Proximity in the Digital Age

My high school was located in a tiny town in the middle of nowhere in New Mexico; the entire student body had to share one single router together (that is why, when people at Wheaton complain about the Internet speed, my reaction is always: “I’ve seen worse”). I could never call my parents on Skype because the connection was always jammed and slow. We heard each other’s voices only during the weekend. So most of the times when we had a special event on campus and when everyone was hanging out together, I would sneak back into my room to take advantage of the Internet speed, in order to stay in touch with the people that I felt connected too, with the network that I felt I belonged to.

Seven years have passed and technology has changed drastically. I have better Internet speed, Facetime, Viber – all kinds of smart apps that aim to make people feel more connected. More connection, more conversations with my parents. More connection, more daily talk with friends. I often viewed this affordance of technology as completely advantageous, but that view is one-sided. After reading in Off the Network: Disrupting the Digital World, in which Ulises Ali Mejias offers an extensive and disconcerting claim in regards to how digital networks are changing the way people and societies function, I could see the other side of the conversation in chapter 6: “Proximity and Conflict”. Now I also realize: more connection, less interaction with my intermediate environment.

Mejias argues:

The notion of the near as what is spatially proximal is being remodelled into a notion of the near as what is socially proximal – what we feel relevant to us socially, regardless of whether it is spatially near or far (97)

This argument holds true to what I’ve been feeling throughout my stay abroad. I always have to make a trade-off between spending time virtually with people that are spatially far away and participating in what is more spatially immediate and available. I would not go out and party on Friday night because that is the time when my mom goes online. When my house is watching a movie and my dad asks me to talk, I would excuse myself and go talk to him. By being anti-social in a network, I become more social in another. As someone who is privileged in the other side of the digital divide, my “near is no longer bound by space, but instead is something that is constructed through participation in digital networks” (97).

So does it mean the more advanced our technology gets, the more the divide between by proximate and distant networks will be more expanded? Does it mean people who are more privileged on the other side of digital divide will have a much more intense tension between being virtually inclusive and being physically exclusive? It seems like technological advances these days have focused much more on reconfiguring further distance and forgotten about our immediate proximity? Consider these two examples:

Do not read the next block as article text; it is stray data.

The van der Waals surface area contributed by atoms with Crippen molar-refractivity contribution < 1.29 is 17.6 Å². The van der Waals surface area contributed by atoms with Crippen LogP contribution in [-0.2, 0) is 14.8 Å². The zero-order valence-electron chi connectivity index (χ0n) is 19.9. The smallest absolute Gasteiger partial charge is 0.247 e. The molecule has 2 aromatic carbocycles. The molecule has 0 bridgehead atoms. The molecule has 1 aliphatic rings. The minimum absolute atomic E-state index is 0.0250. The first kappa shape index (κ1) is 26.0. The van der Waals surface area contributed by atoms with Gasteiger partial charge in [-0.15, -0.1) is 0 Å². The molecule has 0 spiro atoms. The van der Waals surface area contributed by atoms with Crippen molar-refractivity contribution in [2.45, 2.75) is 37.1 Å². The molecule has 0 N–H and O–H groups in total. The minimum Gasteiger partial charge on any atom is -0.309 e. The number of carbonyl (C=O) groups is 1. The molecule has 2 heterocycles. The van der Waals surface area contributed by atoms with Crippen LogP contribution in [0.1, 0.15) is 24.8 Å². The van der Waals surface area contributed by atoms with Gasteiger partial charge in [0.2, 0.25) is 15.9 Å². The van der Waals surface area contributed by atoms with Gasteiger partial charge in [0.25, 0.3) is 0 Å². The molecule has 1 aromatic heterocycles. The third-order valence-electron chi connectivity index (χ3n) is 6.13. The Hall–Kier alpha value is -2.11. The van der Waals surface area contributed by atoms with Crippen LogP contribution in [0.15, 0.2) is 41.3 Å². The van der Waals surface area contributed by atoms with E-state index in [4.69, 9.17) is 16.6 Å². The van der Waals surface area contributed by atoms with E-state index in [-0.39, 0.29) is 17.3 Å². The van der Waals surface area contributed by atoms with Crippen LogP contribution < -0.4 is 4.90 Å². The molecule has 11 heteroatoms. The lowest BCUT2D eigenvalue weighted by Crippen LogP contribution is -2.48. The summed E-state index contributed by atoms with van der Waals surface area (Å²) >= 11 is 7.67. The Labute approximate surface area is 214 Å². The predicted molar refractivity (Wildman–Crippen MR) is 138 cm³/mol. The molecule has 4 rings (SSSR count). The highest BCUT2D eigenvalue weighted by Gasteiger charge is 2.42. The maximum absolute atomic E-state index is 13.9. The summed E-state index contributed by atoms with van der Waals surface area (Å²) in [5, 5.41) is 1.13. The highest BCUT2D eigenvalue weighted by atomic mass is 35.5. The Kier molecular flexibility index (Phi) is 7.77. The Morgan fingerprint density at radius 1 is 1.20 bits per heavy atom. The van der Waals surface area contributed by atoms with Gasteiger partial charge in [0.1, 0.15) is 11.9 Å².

Researchers at the University of Washington are developing a human-to-human, brain-to-brain noninvasive interface. “The system allows one researcher to remotely control the hand of another researcher, across the internet, merely by thinking about moving his hand. The researchers are already looking at a two-way system, to allow for a more “equitable” telepathic link between the two human brains, and the telepathic communication of complex information.” (Anthony)

We had a discussion about Facebook’s 2-billion dollar deal with Oculus VR Inc, a maker of virtual-reality glasses for gaming. Professor Stenger asked us if we would like to hangout virtually with fake people yet with real soul or be with real, yet fake people. Everyone protested against the idea of the glass, but I was too timid to admit that I would want it. But now, after reading Mejias’ discussion, I have to ask myself again. Would I, though?

Maybe not. Not because I do not want to feel closer and more in touch with people who live so far from me, I want balance between my two networks. Borgmann, as quoted in Mejia, also claims that “use of the Internet at home leaves people feeling lonely and unhappy” (56). So by staying connected with my distant network, most of the time, I feel lonely and detached from this community I am in.

I would agree with Mejias that digital technology (and networks) are creating inequality amongst users not because of the digital divide itself, but it is also because of how the technology industry has focused on reenforcing the idea of a lifestyle that heavily relies on digital connection. Perhaps there should be more innovations that value proximate human connections that could catch up with our advancements in technology for distant bonds.



Anthony , Sebastian . “First human brain-to-brain interface allows remote control over the internet, telepathy coming soon | ExtremeTech.” ExtremeTech. (accessed).

Mejias, Ulises Ali. Off the network: disrupting the digital world: Univ Of Minnesota Press, 2013.

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